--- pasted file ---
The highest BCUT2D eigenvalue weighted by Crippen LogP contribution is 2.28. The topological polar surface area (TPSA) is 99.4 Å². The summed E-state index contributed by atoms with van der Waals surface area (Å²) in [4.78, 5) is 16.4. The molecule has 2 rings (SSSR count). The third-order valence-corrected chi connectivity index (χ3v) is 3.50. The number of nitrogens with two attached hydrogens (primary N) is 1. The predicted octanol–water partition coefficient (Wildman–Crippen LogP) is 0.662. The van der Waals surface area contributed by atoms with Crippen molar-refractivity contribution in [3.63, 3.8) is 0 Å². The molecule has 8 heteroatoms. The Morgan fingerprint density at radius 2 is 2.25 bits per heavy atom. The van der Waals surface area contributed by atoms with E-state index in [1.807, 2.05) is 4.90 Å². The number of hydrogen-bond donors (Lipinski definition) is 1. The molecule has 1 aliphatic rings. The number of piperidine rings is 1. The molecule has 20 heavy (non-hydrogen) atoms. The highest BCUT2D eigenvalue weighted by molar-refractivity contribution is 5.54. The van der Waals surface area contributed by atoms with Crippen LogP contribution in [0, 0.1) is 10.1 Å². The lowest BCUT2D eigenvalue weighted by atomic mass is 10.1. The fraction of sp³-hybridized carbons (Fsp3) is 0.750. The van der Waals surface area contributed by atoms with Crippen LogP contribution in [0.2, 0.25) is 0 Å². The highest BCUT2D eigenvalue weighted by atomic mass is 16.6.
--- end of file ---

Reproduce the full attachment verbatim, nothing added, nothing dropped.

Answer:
The highest BCUT2D eigenvalue weighted by Crippen LogP contribution is 2.28. The topological polar surface area (TPSA) is 99.4 Å². The summed E-state index contributed by atoms with van der Waals surface area (Å²) in [4.78, 5) is 16.4. The molecule has 2 rings (SSSR count). The third-order valence-corrected chi connectivity index (χ3v) is 3.50. The number of nitrogens with two attached hydrogens (primary N) is 1. The predicted octanol–water partition coefficient (Wildman–Crippen LogP) is 0.662. The van der Waals surface area contributed by atoms with Crippen molar-refractivity contribution in [3.63, 3.8) is 0 Å². The molecule has 8 heteroatoms. The Morgan fingerprint density at radius 2 is 2.25 bits per heavy atom. The van der Waals surface area contributed by atoms with E-state index in [1.807, 2.05) is 4.90 Å². The number of hydrogen-bond donors (Lipinski definition) is 1. The molecule has 1 aliphatic rings. The number of piperidine rings is 1. The molecule has 20 heavy (non-hydrogen) atoms. The highest BCUT2D eigenvalue weighted by molar-refractivity contribution is 5.54. The van der Waals surface area contributed by atoms with Crippen LogP contribution in [0, 0.1) is 10.1 Å². The lowest BCUT2D eigenvalue weighted by atomic mass is 10.1. The fraction of sp³-hybridized carbons (Fsp3) is 0.750. The van der Waals surface area contributed by atoms with Crippen LogP contribution in [0.2, 0.25) is 0 Å². The highest BCUT2D eigenvalue weighted by atomic mass is 16.6.